It is well established that a shareholder, even one of a closely held corporation, does not have standing to bring a claim to redress a breach of contract or an illegal act of discrimination done to a corporation. See, e.g., Carney v. Gen. Motors Corp., 23 F.3d 1154, 1157 (7th Cir. 1994); Cooper v. Durham Sch. Servs., 2003 WL 22232833, at *2 (N.D. Ill. Sep. 22, 2003); Triad Assoc., Inc. v. Chicago Hous. Auth., 1992 WL 349655, at *6 (N.D. Ill. Nov. 13, 1992); see also Gersman v. Group Health Ass'n, Inc., 931 F.2d 1565, 1569 (D.C. Cir. 1991), vacated on other grounds, 112 S. Ct. 960 (1992). Accordingly, the Court finds that the individual shareholders of BABA, including Milton Ward, Melvin Ward and Roosevelt Haywood, Sr. have no standing to redress any alleged discrimination or breach of contract suffered by BABA, Inc.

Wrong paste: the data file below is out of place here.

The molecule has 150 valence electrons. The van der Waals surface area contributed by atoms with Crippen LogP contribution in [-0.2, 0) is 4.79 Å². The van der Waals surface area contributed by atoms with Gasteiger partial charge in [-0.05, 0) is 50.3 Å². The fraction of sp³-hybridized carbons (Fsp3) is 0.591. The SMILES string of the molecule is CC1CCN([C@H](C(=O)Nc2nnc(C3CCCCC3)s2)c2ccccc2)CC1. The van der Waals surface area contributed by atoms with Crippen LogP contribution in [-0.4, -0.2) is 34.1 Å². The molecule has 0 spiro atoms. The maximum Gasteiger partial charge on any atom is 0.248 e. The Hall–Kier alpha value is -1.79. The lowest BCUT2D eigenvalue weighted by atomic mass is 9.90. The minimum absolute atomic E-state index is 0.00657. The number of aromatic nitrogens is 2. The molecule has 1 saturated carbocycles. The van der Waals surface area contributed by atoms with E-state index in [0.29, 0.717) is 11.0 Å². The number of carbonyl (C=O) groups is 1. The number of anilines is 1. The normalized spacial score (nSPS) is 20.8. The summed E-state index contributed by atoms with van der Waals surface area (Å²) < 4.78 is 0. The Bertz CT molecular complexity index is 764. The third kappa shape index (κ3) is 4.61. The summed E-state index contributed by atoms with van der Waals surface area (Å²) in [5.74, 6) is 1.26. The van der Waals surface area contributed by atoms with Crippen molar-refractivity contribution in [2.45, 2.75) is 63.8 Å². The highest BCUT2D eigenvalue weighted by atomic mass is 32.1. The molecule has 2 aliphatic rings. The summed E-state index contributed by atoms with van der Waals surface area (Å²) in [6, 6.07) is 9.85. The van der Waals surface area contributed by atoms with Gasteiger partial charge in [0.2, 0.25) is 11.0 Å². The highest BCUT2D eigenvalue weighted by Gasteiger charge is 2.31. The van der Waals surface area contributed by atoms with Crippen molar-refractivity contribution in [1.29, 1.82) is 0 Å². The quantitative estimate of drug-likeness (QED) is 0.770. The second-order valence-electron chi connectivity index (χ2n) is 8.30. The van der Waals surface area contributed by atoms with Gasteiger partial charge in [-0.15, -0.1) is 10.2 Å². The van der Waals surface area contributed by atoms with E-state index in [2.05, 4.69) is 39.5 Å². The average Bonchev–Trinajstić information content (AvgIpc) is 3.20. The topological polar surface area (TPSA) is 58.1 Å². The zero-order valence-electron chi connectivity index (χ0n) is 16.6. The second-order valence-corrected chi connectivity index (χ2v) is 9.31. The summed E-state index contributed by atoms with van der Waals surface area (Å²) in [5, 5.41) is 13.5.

Additionally, Plaintiffs failed to address Defendants' argument that they lack standing to bring a lawsuit as individuals, and the Court now finds that Plaintiffs have abandoned these claims in their individual capacities. Robyns v. Reliance Std. Life Ins. Co., 130 F.3d 1231, 1237 (7th Cir. 1997) (noting that a party opposing a summary judgment motion must inform the trial judge of the reasons, legal or factual, why summary judgment should not be entered and the failure to so inform the court waives right to argue the issue on appeal).
II. BABA's Breach of Contract Claims
A. The Riverboats